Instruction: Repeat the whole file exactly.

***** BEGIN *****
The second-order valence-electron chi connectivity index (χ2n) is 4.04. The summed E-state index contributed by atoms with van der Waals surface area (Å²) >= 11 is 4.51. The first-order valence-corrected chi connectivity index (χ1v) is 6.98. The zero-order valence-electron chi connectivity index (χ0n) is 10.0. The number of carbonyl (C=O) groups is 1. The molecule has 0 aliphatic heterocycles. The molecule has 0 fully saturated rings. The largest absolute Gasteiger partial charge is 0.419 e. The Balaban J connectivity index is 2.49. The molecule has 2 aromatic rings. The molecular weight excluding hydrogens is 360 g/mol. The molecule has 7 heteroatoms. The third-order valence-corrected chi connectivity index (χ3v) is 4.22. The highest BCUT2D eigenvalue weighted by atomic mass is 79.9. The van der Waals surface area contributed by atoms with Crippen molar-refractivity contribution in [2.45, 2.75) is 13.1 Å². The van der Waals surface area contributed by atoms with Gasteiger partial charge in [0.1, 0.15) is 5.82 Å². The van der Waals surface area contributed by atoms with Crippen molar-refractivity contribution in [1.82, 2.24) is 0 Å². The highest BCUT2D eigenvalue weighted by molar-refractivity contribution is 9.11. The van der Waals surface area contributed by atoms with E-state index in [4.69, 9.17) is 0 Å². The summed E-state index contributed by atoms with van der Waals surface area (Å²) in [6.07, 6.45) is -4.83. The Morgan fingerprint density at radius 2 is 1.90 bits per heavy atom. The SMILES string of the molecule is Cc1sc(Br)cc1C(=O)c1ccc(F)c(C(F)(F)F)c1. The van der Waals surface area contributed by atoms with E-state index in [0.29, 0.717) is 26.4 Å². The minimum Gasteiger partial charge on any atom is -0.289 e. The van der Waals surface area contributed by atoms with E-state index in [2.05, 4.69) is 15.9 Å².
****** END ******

The second-order valence-electron chi connectivity index (χ2n) is 4.04. The summed E-state index contributed by atoms with van der Waals surface area (Å²) >= 11 is 4.51. The first-order valence-corrected chi connectivity index (χ1v) is 6.98. The zero-order valence-electron chi connectivity index (χ0n) is 10.0. The number of carbonyl (C=O) groups is 1. The molecule has 0 aliphatic heterocycles. The molecule has 0 fully saturated rings. The largest absolute Gasteiger partial charge is 0.419 e. The Balaban J connectivity index is 2.49. The molecule has 2 aromatic rings. The molecular weight excluding hydrogens is 360 g/mol. The molecule has 7 heteroatoms. The third-order valence-corrected chi connectivity index (χ3v) is 4.22. The highest BCUT2D eigenvalue weighted by atomic mass is 79.9. The van der Waals surface area contributed by atoms with Crippen molar-refractivity contribution in [2.45, 2.75) is 13.1 Å². The van der Waals surface area contributed by atoms with Gasteiger partial charge in [0.1, 0.15) is 5.82 Å². The van der Waals surface area contributed by atoms with Crippen molar-refractivity contribution in [1.82, 2.24) is 0 Å². The highest BCUT2D eigenvalue weighted by molar-refractivity contribution is 9.11. The van der Waals surface area contributed by atoms with E-state index in [4.69, 9.17) is 0 Å². The summed E-state index contributed by atoms with van der Waals surface area (Å²) in [6.07, 6.45) is -4.83. The Morgan fingerprint density at radius 2 is 1.90 bits per heavy atom. The SMILES string of the molecule is Cc1sc(Br)cc1C(=O)c1ccc(F)c(C(F)(F)F)c1. The van der Waals surface area contributed by atoms with E-state index in [0.29, 0.717) is 26.4 Å². The minimum Gasteiger partial charge on any atom is -0.289 e. The van der Waals surface area contributed by atoms with E-state index in [2.05, 4.69) is 15.9 Å².